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What are your sleeping bag(s) for different temps?
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Brett Peugh
(bpeugh) - F - M

Locale: Midwest
Possibly to make my own quilt. on 01/03/2008 12:40:50 MST Print View

Actually, I think I will have the GF make me a quilt as I have about 5 yards of momentum laying around with six ounces of 800 and six ounces of 927 and she owes me. How should I do the bottomo though? I think that the JRB drawcord style might be the best. I am then thinking of putting a zipper on the long side so I can zip it up if need be with its 60" width. I think then if I put a drawstring on the top it will help to cover my shoulders and I could just wear a light balaclava and or Nunatak's. 2" baffles should do the job if I overstuff them the slightest.

John Mackey
(JohnMackey) - F
Re: What are your sleeping bag(s) for different temps? on 01/03/2008 14:17:40 MST Print View

I now like to always carry more sleeping bag than I think I probably need, having discovered over the years that it is better to carry a few extra ounces of sleeping bag to insure a good night's sleep rather than skimp on weight here. I usually go lighter on the insulating clothing than most people, finding that I seldom need much beyond my hiking clothing and rain gear when I'm actually hiking (I do carry Mont-Bell Inner Down Jacket when I expect temperatures below freezing and I always have warm rain mittens and a good hat too). When I'm not hiking, if I get cold I simply start hiking again or if in camp just get into my sleeping bag.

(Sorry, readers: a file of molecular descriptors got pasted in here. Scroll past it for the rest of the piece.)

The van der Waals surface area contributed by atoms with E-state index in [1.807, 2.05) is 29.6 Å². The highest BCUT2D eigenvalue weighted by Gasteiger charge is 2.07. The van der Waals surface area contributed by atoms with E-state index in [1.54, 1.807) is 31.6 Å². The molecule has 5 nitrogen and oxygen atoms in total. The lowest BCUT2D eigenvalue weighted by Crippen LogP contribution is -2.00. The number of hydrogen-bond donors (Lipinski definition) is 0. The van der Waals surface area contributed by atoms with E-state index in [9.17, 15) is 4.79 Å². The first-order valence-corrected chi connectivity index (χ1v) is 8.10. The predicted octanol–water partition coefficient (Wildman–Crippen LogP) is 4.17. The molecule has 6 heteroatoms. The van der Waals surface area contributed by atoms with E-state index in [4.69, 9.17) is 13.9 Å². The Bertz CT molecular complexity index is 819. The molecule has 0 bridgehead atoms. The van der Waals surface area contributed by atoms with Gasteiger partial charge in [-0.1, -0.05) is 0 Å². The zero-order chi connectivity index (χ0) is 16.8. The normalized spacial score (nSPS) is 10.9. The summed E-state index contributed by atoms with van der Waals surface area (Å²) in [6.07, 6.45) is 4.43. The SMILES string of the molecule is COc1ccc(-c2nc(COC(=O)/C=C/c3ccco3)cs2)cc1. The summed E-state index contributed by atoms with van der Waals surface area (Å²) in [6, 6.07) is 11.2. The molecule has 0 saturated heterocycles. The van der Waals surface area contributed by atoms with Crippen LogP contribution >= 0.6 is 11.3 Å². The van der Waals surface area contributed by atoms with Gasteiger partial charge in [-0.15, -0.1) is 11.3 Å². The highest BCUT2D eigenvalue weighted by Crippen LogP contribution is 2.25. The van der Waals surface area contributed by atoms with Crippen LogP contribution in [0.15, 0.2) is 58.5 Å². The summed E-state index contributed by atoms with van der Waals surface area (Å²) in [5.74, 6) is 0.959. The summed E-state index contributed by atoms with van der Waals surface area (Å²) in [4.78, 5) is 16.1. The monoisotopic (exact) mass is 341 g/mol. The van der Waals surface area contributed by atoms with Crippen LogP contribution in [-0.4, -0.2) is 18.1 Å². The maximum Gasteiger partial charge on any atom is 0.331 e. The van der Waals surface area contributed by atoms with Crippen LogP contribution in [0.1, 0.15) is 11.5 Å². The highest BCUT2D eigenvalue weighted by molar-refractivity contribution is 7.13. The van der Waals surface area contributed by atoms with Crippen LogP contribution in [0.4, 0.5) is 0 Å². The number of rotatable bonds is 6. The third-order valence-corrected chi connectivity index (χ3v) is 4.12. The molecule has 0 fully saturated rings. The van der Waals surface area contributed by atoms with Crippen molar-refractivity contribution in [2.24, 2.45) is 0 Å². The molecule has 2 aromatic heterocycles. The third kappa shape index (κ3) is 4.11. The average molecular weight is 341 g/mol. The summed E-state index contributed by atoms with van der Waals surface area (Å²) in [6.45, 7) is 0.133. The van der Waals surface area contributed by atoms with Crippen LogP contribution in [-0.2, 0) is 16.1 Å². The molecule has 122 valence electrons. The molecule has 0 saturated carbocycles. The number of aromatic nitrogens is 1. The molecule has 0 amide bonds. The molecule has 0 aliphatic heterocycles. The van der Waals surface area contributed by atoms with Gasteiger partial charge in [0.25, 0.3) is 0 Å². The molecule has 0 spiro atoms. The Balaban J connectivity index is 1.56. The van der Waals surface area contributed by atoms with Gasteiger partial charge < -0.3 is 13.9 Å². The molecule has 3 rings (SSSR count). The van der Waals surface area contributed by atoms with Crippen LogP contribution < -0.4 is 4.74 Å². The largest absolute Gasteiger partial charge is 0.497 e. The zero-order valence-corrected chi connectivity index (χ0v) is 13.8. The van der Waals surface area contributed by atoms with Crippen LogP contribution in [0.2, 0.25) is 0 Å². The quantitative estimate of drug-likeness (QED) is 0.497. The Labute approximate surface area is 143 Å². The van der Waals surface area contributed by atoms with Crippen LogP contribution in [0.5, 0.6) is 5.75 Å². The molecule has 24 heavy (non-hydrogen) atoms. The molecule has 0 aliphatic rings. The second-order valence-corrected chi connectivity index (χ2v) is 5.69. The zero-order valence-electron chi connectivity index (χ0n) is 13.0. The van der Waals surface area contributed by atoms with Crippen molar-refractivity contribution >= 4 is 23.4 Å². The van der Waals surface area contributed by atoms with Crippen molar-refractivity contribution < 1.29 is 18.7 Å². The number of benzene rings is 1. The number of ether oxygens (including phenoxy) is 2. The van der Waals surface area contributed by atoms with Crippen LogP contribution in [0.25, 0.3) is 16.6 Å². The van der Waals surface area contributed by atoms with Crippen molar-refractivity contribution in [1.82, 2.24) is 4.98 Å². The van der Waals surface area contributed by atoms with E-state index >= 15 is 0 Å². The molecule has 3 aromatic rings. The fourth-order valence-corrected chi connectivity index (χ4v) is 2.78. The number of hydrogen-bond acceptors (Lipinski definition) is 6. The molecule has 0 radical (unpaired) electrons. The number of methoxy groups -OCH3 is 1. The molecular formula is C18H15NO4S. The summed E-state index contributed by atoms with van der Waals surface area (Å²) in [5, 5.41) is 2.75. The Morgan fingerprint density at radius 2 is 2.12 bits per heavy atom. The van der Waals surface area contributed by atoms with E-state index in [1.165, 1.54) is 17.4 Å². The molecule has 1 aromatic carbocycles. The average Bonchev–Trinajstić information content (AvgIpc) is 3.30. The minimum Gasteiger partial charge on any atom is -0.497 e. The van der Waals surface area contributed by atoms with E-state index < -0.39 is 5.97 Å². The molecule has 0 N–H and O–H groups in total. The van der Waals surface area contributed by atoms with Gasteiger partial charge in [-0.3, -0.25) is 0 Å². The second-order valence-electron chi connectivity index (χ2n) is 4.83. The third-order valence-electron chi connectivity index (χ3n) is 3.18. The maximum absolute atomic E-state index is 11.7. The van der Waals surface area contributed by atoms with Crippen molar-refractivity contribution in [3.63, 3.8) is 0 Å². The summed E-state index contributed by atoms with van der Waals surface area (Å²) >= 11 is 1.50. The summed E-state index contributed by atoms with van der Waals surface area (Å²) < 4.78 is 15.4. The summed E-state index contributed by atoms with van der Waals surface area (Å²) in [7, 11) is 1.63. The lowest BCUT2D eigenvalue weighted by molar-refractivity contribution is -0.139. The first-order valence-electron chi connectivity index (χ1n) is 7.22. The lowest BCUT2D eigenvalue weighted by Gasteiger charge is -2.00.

So which bags do I currently use?

40 degrees and up--Nunatak Ghost--16.2 ounces on my scale

30 to 50 degrees--Go-Lite FeatherLite--20.1 ounces on my scale (1.1 ounces above spec) plus a Nunatak Down Balaclava at the lower temperature range--3.6 ounces on my scale

15 to 35 degrees--Marmot Helium--31.5 ounces on my scale (2.5 ounces above spec) plus a Nunatak Down Balaclava at the lower temperature range

0 to 20 degrees--Feathered Friends Snowbunting with Nano shell--38.0 ounces on my scale (6 ounces below spec) plus a Nunatak Down Balaclava

My FF Snowbunting is truly an awesome bag and I highly recommend it to people looking for a very lightweight 0 to 20 degree bag (the shell material needs to be their lightest option, currently the Nano I think, if you want to keep the total weight down). I also highly recommend the Nunatak Down Balaclava. The old adage about keeping one's head warm is really true and I think ounce for ounce this piece of equipment creates more warmth for me than any other that I own and creates great sleeping bag warmth and provided it isn't raining and you don't mind looking dorky, great warmth in camp too.

Edited by JohnMackey on 01/03/2008 14:57:45 MST.

charlie babbage
(babbage) - F
Re: Re: What are your sleeping bag(s) for different temps? on 01/03/2008 14:25:25 MST Print View

Here are two places to check mountain temps for GSMNP.

I use an Alpinlite for colder (with a homemade bivy) and a homemade quilt for the rest. If I lived in an area that had colder temps I would definately have another system to cover that range. I can go year round without problems as long as I avoid the higher elevations.